THE MORSE committee has asked the World Bank to step back from the Sardar Sarovar project. Whether the bank complies or not, the committee has undoubtedly delivered a resounding indictment of all those involved in the project -- from the governments of Gujarat and India to the mighty World Bank. There is no doubt that the Gujarat government has failed to inspire confidence in its ability or efforts to provide a fair deal to those likely to suffer because of the project. The committee has pointed out a number of glaring deficiencies, such as the rehabilitation of canal-displaced and landless people living in the submergence zone.
The history of rehabilitation of project-displaced people in India is one of officially-sanctioned deceit and treachery. In project after project, land was acquired for irrigation, industry and other bureaucracies, but their promises were quickly forgotten.
If the government has not come up with a comprehensive, humane and uniform approach to rehabilitate project-displaced people, then it definitely needs to suffer the kind of embarrassment it has at the hands of the Morse committee.
It is time that official attitudes changed so that economic development programmes are not seen as unfair and anti-people. Obviously, development should not benefit one set of people at the expense of another. The cost on humans must be avoided to the maximum extent possible, and where the costs are unavoidable, the project authorities and, ultimately, the beneficiaries must pay the full costs of the benefits they receive, including the environmental and human costs. Furthermore, the costs should be pegged at a level so that the environment actually improves and the project-affected emerge better off economically and socially.
That the dry areas of Gujarat should get the benefit of Narmada waters and so in turn produce food for themselves and the rest of the country, cannot be questioned. But the question that Gujarati politicians should be asked is what price are they prepared to pay for the Narmada waters? There can be some legitimacy in a government using its coffers to subsidise an interest group or a vote bank for this. That is unavoidable in a democracy. But no government can force some people to sacrifice, simply because it wants to subsidise others.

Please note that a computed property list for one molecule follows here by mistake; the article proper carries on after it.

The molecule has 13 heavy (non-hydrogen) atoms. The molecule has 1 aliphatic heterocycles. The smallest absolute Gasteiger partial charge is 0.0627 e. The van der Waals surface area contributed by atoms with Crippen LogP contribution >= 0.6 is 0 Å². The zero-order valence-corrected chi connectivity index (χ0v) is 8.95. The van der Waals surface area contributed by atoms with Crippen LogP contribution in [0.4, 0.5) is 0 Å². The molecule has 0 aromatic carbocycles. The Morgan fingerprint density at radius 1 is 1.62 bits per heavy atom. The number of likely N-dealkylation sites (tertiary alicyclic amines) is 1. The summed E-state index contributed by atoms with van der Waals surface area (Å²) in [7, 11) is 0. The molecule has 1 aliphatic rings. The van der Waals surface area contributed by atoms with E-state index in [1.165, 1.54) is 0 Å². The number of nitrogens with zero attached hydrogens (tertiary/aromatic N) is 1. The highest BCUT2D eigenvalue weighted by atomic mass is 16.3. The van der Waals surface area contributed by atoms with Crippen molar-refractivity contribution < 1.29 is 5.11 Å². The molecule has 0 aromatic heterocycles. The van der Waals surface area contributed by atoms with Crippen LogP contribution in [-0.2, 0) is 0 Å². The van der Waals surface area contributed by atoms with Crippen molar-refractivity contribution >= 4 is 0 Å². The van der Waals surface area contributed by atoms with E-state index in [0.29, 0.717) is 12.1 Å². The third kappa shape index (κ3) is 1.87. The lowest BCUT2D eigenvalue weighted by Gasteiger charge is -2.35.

There is an unfortunate tendency amongst politicians to view environmental and human rights opposition to development projects as opposition to development per se and then embark on a tirade of incessant rhetoric. Politicians must, instead, display greater honesty and internalise the lessons thrown up by such opposition. If the Morse report is considered by them in that light, some good may still come out of it.
The Central and Gujarat governments have done a disservice to the democratic credentials of the country at every stage of the Narmada issue. When the anti-dam activists were trying to get the project reviewed, they refused to enter into any kind of dialogue with them. In fact, politicians in Gujarat spurned anyone suspected of having any doubts about the efficacy of the Sardar Sarovar projects. Surely such attitudes are unacceptable in a democratic society.
Having spurned its own people, the government then compounded its errors by accepting the World Bank's decision to set up a review committee. It should have rejected the committee outright for how a society decides to use its natural resources is its own business. Sustainable development is possible only through cultural plurality and not through multinational uniformity, however much pundits from the North may try to teach us. Definitely, no moneylending organisation -- and especially the World Bank -- should be permitted to step outside its brief. Nor can we accept the World Bank's worldview or the worldview of those it chooses to name to such panels as the Morse committee, to become our worldview, simply because it is lending money to us. The management of natural resources is a subject that calls for democratic debate -- but within our home.
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